Evidence-Based Complementary and Alternative Medicine

Evidence-Based Complementary and Alternative Medicine / 2016 / Article

Research Article | Open Access

Volume 2016 |Article ID 7481323 | https://doi.org/10.1155/2016/7481323

Yong-Chao Xie, Ning Ning, Li Zhu, Dan-Ning Li, Xing Feng, Xiao-Ping Yang, "Primary Investigation for the Mechanism of Biatractylolide from Atractylodis Macrocephalae Rhizoma as an Acetylcholinesterase Inhibitor", Evidence-Based Complementary and Alternative Medicine, vol. 2016, Article ID 7481323, 7 pages, 2016. https://doi.org/10.1155/2016/7481323

Primary Investigation for the Mechanism of Biatractylolide from Atractylodis Macrocephalae Rhizoma as an Acetylcholinesterase Inhibitor

Academic Editor: Hyunsu Bae
Received29 May 2016
Revised09 Jul 2016
Accepted13 Jul 2016
Published24 Aug 2016


Biatractylolide was isolated from ethyl acetate extract of dried Atractylodis Macrocephalae Rhizoma root by multistep chromatographic processing. Structure of biatractylolide was confirmed by 1H-NMR and 13C-NMR. The IC50 on acetylcholinesterase (AChE) activity was 6.5458 μg/mL when the control IC50 value of huperzine A was 0.0192 μg/mL. Molecular Docking Software (MOE) was used to discover molecular sites of action between biatractylolide and AChE protein by regular molecular docking approaches. Moreover, biatractylolide downregulated the expression of AChE of MEF and 293T cells in a dose-dependent manner. These results demonstrated that the molecular mechanisms of inhibitory activities of biatractylolide on AChE are not only through binding to AChE, but also via reducing AChE expression by inhibiting the activity of GSK3β.

1. Introduction

Alzheimer’s disease (AD) is an age-related neurodegenerative disease, which is the most frequent and predominant cause of dementia in the elderly, provoking progressive cognitive decline, psychobehavior disturbances, memory loss, the presence of senile plaques, neurofibrillary tangles, and the decrease in cholinergic transmission [1, 2]. Many risk factors have participated in AD pathogenesis, but studies have demonstrated that GSK3β played the most critical role in this disease conditions [3, 4]. Abnormal activity of GSK3β not only led to Aβ generation and aggregation [5], tau protein phosphorylation, and high mitochondrial dysfunction [6], but also upregulated the expression of AChE in AD [7]. Recently, two major hypotheses: the cholinergic hypothesis and the amyloid cascade hypothesis, have been proposed to elucidate the molecular mechanism of AD pathogenesis. In order to treat and prevent AD, most pharmacological research has focused on AChE inhibitors to alleviate cholinergic deficit and improve neurotransmission. AChE plays a significant role in the termination of nerve impulse transmission at the cholinergic synapses by rapid hydrolysis of acetylcholine (ACh). AChE inhibitors can increase the cholinergic transmission by blocking the degradation of ACh and are therefore considered to be a promising approach for the treatment of Alzheimer’s disease [8]. The roots of Atractylodis Macrocephalae Rhizoma have been widely used in traditional Chinese medicine due to their antioxidative and preventive effects of AD. Biatractylolide is an active component existing in Atractylodis Macrocephalae Rhizome. This small molecule has a symmetrical structure which has a novel double sesquiterpene esters. Reference [9] reported that biatractylolide could slow down the isolated guinea pig right atrium heart rate and reduce shrinkage force. However, this effect could be offset by atropine, indicating that biatractylolide might inhibit cholinesterase effect. Our previous study showed that biatractylolide can significantly reduce the activity of AChE in mice brain and improve the syndrome of mouse dementia induced by aluminum trichloride [10]. However, the molecular mechanisms of biatractylolide on anti-AD remained unclear. In this study, extracted biatractylolide from Chinese traditional medicine Atractylodis Macrocephalae Rhizome was applied to explore its molecular mechanisms of inhibiting AChE, providing a theoretical basis for of its clinical application on anti-AD syndrome.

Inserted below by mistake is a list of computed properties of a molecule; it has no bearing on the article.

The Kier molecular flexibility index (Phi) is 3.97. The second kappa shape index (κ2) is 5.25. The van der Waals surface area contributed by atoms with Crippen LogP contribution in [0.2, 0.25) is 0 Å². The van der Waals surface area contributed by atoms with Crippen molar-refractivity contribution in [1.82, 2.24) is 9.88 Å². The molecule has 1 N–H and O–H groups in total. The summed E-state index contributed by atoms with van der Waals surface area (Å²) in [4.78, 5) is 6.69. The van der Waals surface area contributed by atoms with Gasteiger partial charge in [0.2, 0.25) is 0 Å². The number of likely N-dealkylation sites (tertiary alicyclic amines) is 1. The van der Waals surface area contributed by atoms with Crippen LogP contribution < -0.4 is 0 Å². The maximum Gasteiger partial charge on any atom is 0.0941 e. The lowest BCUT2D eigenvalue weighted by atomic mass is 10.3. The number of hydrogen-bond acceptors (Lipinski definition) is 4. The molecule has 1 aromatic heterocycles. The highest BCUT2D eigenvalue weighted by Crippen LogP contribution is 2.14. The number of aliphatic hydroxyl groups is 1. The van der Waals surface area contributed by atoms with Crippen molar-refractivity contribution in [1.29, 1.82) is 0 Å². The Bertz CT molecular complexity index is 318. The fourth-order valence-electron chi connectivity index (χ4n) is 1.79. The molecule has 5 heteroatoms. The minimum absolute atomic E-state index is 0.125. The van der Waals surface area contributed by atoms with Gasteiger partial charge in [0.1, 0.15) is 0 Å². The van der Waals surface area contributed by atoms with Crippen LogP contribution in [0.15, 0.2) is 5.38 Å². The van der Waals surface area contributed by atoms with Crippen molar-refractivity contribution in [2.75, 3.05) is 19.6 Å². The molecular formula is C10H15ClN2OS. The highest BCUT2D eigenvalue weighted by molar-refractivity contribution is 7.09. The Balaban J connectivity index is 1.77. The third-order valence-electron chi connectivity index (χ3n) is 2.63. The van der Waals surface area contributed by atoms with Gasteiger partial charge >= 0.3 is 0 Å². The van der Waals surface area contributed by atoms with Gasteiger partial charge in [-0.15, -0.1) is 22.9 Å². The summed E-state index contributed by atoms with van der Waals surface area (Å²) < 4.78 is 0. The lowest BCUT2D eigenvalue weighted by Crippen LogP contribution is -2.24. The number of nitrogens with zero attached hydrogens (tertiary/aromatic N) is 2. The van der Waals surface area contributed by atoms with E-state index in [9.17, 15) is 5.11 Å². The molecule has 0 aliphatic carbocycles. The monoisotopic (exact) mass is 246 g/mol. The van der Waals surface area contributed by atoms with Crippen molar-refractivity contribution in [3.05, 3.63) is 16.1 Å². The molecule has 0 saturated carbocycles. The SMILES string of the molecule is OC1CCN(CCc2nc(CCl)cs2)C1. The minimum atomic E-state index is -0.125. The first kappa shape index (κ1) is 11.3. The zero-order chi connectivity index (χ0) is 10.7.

2. Materials and Methods

2.1. Materials

Biatractylolide was isolated from ethyl acetate extract of dried Atractylodis Macrocephalae Rhizoma root by multistep chromatographic processing. Structure of biatractylolide was confirmed by 1H-NMR and 13C-NMR. Lithium chloride was purchased from Sigma Chemicals (St. Louis, MO, USA). Anti-AChE antibody (H-134), anti-GSK3β (H-76) antibody, and GAPGH (FL-335) antibody were purchased from Santa Cruz Biotechnology Inc (Santa Cruz, CA, USA) and were diluted by 1 : 1000 when used. Complementary DNA (cDNA) encoding full-length human AChE-S (hAChE-S) and human AChE-R (hAChE-R) cloned into the pL5CA expression vector were gifts from Dr. Hermona Soreq at the Hebrew University of Jerusalem. The correct sequences of all cDNA clones were verified by automated DNA sequencing analysis.